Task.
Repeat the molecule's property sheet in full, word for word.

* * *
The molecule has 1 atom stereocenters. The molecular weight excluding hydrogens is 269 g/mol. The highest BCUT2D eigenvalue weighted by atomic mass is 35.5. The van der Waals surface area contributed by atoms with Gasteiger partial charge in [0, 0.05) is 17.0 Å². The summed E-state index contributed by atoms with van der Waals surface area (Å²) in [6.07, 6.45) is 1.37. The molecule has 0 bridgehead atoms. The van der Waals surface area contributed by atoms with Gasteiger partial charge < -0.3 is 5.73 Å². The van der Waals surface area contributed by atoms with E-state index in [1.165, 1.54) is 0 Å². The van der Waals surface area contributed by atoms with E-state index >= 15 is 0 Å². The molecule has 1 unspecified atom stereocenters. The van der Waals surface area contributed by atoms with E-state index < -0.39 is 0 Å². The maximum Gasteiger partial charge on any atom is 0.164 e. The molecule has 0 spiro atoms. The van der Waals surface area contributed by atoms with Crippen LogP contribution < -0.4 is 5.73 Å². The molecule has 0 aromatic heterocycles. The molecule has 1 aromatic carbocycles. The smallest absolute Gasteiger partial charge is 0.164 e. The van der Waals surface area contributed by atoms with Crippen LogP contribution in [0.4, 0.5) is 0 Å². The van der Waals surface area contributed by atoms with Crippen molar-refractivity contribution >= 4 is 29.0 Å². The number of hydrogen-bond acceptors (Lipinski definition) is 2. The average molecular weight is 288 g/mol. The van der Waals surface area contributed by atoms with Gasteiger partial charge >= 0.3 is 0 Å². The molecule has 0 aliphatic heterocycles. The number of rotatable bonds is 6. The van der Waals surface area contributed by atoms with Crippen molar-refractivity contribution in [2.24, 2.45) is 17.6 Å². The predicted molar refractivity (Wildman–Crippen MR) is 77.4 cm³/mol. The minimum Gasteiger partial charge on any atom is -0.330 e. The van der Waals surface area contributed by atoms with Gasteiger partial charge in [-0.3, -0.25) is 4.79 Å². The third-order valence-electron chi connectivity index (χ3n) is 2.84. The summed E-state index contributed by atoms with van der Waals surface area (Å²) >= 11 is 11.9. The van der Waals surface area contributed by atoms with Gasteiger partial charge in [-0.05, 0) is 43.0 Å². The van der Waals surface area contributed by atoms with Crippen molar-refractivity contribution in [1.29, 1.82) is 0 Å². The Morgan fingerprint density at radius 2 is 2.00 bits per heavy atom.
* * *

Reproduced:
The molecule has 1 atom stereocenters. The molecular weight excluding hydrogens is 269 g/mol. The highest BCUT2D eigenvalue weighted by atomic mass is 35.5. The van der Waals surface area contributed by atoms with Gasteiger partial charge in [0, 0.05) is 17.0 Å². The summed E-state index contributed by atoms with van der Waals surface area (Å²) in [6.07, 6.45) is 1.37. The molecule has 0 bridgehead atoms. The van der Waals surface area contributed by atoms with Gasteiger partial charge < -0.3 is 5.73 Å². The van der Waals surface area contributed by atoms with E-state index in [1.165, 1.54) is 0 Å². The van der Waals surface area contributed by atoms with E-state index >= 15 is 0 Å². The molecule has 1 unspecified atom stereocenters. The van der Waals surface area contributed by atoms with E-state index < -0.39 is 0 Å². The maximum Gasteiger partial charge on any atom is 0.164 e. The molecule has 0 spiro atoms. The van der Waals surface area contributed by atoms with Crippen LogP contribution < -0.4 is 5.73 Å². The molecule has 0 aromatic heterocycles. The molecule has 1 aromatic carbocycles. The smallest absolute Gasteiger partial charge is 0.164 e. The van der Waals surface area contributed by atoms with Crippen LogP contribution in [0.4, 0.5) is 0 Å². The van der Waals surface area contributed by atoms with Crippen molar-refractivity contribution >= 4 is 29.0 Å². The number of hydrogen-bond acceptors (Lipinski definition) is 2. The average molecular weight is 288 g/mol. The van der Waals surface area contributed by atoms with Gasteiger partial charge >= 0.3 is 0 Å². The molecule has 0 aliphatic heterocycles. The number of rotatable bonds is 6. The van der Waals surface area contributed by atoms with Crippen molar-refractivity contribution in [2.24, 2.45) is 17.6 Å². The predicted molar refractivity (Wildman–Crippen MR) is 77.4 cm³/mol. The minimum Gasteiger partial charge on any atom is -0.330 e. The van der Waals surface area contributed by atoms with Gasteiger partial charge in [-0.3, -0.25) is 4.79 Å². The third-order valence-electron chi connectivity index (χ3n) is 2.84. The summed E-state index contributed by atoms with van der Waals surface area (Å²) >= 11 is 11.9. The van der Waals surface area contributed by atoms with Gasteiger partial charge in [-0.05, 0) is 43.0 Å². The van der Waals surface area contributed by atoms with Crippen molar-refractivity contribution in [1.29, 1.82) is 0 Å². The Morgan fingerprint density at radius 2 is 2.00 bits per heavy atom.